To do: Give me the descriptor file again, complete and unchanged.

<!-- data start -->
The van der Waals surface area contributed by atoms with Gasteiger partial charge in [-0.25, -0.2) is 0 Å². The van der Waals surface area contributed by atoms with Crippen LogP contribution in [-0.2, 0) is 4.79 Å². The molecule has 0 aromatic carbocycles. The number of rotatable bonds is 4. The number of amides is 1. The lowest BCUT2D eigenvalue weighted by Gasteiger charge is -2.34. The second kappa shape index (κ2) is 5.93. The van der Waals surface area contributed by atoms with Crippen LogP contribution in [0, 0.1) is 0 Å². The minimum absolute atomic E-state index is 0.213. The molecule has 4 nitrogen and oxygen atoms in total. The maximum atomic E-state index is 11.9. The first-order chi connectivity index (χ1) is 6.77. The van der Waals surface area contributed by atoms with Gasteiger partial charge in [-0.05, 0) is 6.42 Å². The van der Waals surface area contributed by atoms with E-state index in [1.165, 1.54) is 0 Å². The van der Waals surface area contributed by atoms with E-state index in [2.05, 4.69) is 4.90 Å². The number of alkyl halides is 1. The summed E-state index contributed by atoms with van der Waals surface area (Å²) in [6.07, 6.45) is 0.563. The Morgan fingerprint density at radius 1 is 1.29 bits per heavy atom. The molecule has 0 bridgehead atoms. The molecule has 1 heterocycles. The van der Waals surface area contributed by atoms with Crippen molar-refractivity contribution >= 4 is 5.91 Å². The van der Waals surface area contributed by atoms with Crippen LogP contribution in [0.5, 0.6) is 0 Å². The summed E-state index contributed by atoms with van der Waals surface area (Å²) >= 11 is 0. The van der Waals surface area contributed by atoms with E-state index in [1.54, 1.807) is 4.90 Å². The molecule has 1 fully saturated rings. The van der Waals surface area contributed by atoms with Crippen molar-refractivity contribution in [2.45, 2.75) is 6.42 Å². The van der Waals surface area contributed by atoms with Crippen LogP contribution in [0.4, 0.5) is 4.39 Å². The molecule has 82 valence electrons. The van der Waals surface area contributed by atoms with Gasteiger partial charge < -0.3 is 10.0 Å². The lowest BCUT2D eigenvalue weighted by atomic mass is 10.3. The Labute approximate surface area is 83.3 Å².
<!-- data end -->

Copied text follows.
The van der Waals surface area contributed by atoms with Gasteiger partial charge in [-0.25, -0.2) is 0 Å². The van der Waals surface area contributed by atoms with Crippen LogP contribution in [-0.2, 0) is 4.79 Å². The molecule has 0 aromatic carbocycles. The number of rotatable bonds is 4. The number of amides is 1. The lowest BCUT2D eigenvalue weighted by Gasteiger charge is -2.34. The second kappa shape index (κ2) is 5.93. The van der Waals surface area contributed by atoms with Crippen LogP contribution in [0, 0.1) is 0 Å². The minimum absolute atomic E-state index is 0.213. The molecule has 4 nitrogen and oxygen atoms in total. The maximum atomic E-state index is 11.9. The first-order chi connectivity index (χ1) is 6.77. The van der Waals surface area contributed by atoms with Gasteiger partial charge in [-0.05, 0) is 6.42 Å². The van der Waals surface area contributed by atoms with E-state index in [1.165, 1.54) is 0 Å². The van der Waals surface area contributed by atoms with E-state index in [2.05, 4.69) is 4.90 Å². The number of alkyl halides is 1. The summed E-state index contributed by atoms with van der Waals surface area (Å²) in [6.07, 6.45) is 0.563. The Morgan fingerprint density at radius 1 is 1.29 bits per heavy atom. The molecule has 0 bridgehead atoms. The molecule has 1 heterocycles. The van der Waals surface area contributed by atoms with Crippen molar-refractivity contribution >= 4 is 5.91 Å². The van der Waals surface area contributed by atoms with Crippen LogP contribution in [0.5, 0.6) is 0 Å². The summed E-state index contributed by atoms with van der Waals surface area (Å²) >= 11 is 0. The van der Waals surface area contributed by atoms with E-state index in [1.54, 1.807) is 4.90 Å². The molecule has 1 fully saturated rings. The van der Waals surface area contributed by atoms with Crippen molar-refractivity contribution in [2.45, 2.75) is 6.42 Å². The van der Waals surface area contributed by atoms with Crippen LogP contribution in [0.4, 0.5) is 4.39 Å². The molecule has 82 valence electrons. The van der Waals surface area contributed by atoms with Gasteiger partial charge < -0.3 is 10.0 Å². The lowest BCUT2D eigenvalue weighted by atomic mass is 10.3. The Labute approximate surface area is 83.3 Å².